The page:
Federal employees who have engaged in misconduct should not receive bonuses, according to Sen. Kelly Ayotte. (Allison Shelley / Getty Images)
Federal employees who are subject to disciplinary action or found in violation of agency policy won’t be able to get bonuses, under legislation introduced by a bipartisan pair of senators April 28.
Sens. Kelly Ayotte, R-New Hampsire, and Claire McCaskill, D-Missouri., introduced the Stop Wasteful Federal Bonuses Act after learning of a recent IRS inspector general report revealing $2.8 million in bonuses paid to 2,800 employees with conduct violations.
The bill identifies the senior ethics official from the agency, the Government Accountability Office or the agency inspector general as those who can make a determination of employee misconduct.
“Taxpayers in New Hampshire and across the nation were alarmed by recent reports of IRS employees being awarded bonuses that they shouldn't have received. This bipartisan legislation takes common sense steps to prevent workers with serious conduct infractions from receiving bonus pay," Ayotte said in a press release.
The legislation also contains a “clawback” provision so that any employee must repay the amount of any bonus made during the same year they are found in violation or the law or agency policy. The employee would get a notice and the opportunity for a hearing.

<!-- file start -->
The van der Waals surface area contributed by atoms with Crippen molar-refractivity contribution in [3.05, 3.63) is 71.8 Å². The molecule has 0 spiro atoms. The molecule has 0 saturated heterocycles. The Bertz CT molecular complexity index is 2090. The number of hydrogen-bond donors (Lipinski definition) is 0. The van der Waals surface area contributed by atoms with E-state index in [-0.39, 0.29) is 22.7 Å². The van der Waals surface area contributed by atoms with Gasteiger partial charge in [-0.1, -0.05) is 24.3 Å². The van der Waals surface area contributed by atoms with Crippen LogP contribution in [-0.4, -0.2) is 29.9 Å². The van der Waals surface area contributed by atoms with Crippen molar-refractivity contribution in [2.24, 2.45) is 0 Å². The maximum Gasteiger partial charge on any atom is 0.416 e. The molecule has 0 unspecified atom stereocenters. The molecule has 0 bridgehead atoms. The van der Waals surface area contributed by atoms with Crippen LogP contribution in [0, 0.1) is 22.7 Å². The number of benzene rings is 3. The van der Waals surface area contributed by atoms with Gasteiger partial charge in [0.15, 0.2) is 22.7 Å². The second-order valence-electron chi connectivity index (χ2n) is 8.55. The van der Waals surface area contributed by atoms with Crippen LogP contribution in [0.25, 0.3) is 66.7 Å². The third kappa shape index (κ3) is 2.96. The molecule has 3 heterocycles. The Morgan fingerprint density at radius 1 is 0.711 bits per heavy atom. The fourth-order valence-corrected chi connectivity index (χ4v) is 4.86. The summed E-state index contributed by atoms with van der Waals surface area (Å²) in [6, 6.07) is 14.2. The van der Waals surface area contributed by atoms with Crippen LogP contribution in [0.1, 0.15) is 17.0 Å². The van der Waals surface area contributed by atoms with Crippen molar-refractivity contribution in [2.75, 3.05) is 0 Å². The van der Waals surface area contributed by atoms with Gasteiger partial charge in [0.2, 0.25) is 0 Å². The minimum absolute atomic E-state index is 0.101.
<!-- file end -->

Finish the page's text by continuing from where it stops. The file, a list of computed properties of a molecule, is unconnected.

The bill would also prohibit those employees from receiving bonuses for another five years.
"The notion that taxpayer dollars would be used to pay cash bonuses to employees who've engaged in conduct that could get them fired or sent to jail is outrageous-and our bill would put an end to it," Senator McCaskill said. "If we're going to restore Americans' confidence that their federal government is spending money wisely, then this is a commonsense step in that direction."
The bill follows legislation introduced April 15 by Rep. Blake Farenthold, R-Texas., that would withhold the pay of any federal employee found in contempt of Congress.
Farenthold, chairman of the House Oversight and Government Reform subcommittee with jurisdiction over the federal workforce, said in a press release the bill would apply to federal officials such as Attorney General Eric Holder. The House voted him in contempt of Congress in 2012.
“The American people should not be footing the bill for federal employees who stonewall Congress or rewarding government officials’ bad behavior,” Farenthold said.
The legislation would not affect retirement benefits or payments for retired federal employees.